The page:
The Shia country has acquired strategic depth that would come in handy in possible conflicts with the neighbouring Sunni countries.
Armed with a nuclear deal in the right hand and Russian S 300 missiles in the left, Iran has emerged as a new policeman in the Middle East, much to the chagrin of Saudi Arabia. The 36-year-old Islamic republic couldn’t be happier to have had the best of both worlds. Iran can become the regional superpower it was during the reign of Shah. Barack Obama has already begun to fight Iran’s war on several fronts. When the Russian missile system lands in Iran, the Gulf nations will have lost their superiority in air force. Sunni countries in the Arab world are showing signs of consternation, if not fear.
Sheik Mohammed bin Zayed, the military leader of the UAE, met with US president Obama on 20th April to explore the agenda for the Camp David meeting scheduled for 14th May. According to The Washington Post columnist David Ignatius, the UAE initially pressed for a formal treaty to defend members of the Gulf Cooperation Council against external aggression. “The White House countered that such a legal pact is ‘not realistic’, given the problems of Senate ratification, and ‘not necessary’, writes Ignatius. “We can provide… an expansion of our security assurances to our allies that would give them confidence we will be there if needed,” an official was quoted as saying by him. He further wrote about a discussion between the White House and the Gulf Cooperation Council representatives over the specifics of greater military cooperation, including equipment, training, advanced weapons systems and joint military exercises.
The US may have dispelled UAE’s fears. But Turkey, Egypt and Saudi Arabia are not good listeners like UAE. They have good reasons, too. Just as Saudi Arabia vented its anger and hurt ego on poor Yemenis (read Iran-backed Houthi rebels), Turkey may gird its loins before entering into northern Syria. They also know the US cannot stretch itself too far. So, when Obama threatened to penetrate the proposed shield of advanced missile system S 300 — if Russia were to deliver them to Iran — the sceptics read the Iraq incident aloud. The US had to feign ignorance in Iraq last year when Iran got a fat cheque from Iraq in the name of fighting against the ISIS. The sceptics didn’t take Obama seriously when he threatened in the same refrain that the arms and ammunition meant for Iran must not be fired by the Houthi rebels fighting their own war in Yemen.
Strategically, the missile deal may not mean much, but the S 300 are advanced enough to beat the otherwise better equipped air power of the Gulf nations. So, it is bound to have an effect subsequently. According to political analyst Abdulrahman Al-Rashed,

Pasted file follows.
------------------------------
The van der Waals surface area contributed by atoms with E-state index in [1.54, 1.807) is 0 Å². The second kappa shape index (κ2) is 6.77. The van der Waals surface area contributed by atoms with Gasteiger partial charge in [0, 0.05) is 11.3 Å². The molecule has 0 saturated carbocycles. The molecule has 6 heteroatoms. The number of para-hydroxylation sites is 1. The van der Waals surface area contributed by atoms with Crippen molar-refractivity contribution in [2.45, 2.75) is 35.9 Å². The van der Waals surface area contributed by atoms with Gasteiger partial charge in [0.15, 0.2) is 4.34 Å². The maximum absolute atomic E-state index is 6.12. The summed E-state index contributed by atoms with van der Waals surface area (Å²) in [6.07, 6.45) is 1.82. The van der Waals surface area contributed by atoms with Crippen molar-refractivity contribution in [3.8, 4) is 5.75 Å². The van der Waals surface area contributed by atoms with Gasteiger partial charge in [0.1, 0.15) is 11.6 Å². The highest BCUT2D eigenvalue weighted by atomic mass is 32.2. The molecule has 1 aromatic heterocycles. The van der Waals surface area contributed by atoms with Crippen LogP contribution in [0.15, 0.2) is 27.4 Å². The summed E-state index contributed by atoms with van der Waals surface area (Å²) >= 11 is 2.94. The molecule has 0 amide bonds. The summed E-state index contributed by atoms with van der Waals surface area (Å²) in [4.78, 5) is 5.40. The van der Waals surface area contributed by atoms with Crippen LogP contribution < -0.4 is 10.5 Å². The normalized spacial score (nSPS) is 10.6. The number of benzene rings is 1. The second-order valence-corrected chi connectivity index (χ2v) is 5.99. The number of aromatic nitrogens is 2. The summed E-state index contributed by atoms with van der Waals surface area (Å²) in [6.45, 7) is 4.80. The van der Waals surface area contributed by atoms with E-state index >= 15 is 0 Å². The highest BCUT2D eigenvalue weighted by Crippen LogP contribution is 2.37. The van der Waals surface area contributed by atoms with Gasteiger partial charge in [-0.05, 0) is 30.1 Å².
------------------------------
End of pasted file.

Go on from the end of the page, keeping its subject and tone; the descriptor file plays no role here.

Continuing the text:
“Israeli Prime Minister Benjamin Netanyahu did not stop at reading the morning papers, but he actually called the Russian president to complain about the deal. Many Arab groups consider the missile deal as evidence that the nuclear deal has only increased Iran’s aggressiveness and not brought the region closer to peace.”
The problem is basically in the minds. The Sunni nations have been suffering from a kind of vertigo since the Arab Spring of 2011, doubting themselves as much as the United States even as they continue to reel from Iran’s proxy wars waged with vengeance.
Damascus and Baghdad bore the living and brutal testimonies to Tehran dropping all pretensions about its hegemonic ambitions. Tehran has made a huge opportunity out of the crisis in Iraq. Wrecked by a complex civil war, Iraq is a country open and vulnerable to outside manipulation, as is Syria to Iran and Russia’s moves.
Iraq was grateful in December last year that Iran accepted a fat cheque worth $10 billion against weapons to fight the Islamic State (IS). Ironically, the US had its nose right over the exchange of money bags. And yet, it had to not only feign ignorance but also hold itself back from doing anything that might offend the overbearing Iran. Yes, Iran is overbearing in this part of the world. The US is aware that the lives of their troops in Iraq are at the mercy of Iran.
Iran is heavily involved in shaping Iraqi policy. Iraq provides strategic depth and a buffer against Saudi Arabia and other Sunni Arab states competing with Iran for dominance over the Persian Gulf. More broadly, Tehran wants to ensure that Iraq never again poses an existential threat to Iranian interests, as Saddam Hussein did when he invaded Iran in 1980, instigating the eight-year Iran-Iraq war that devastated both countries.
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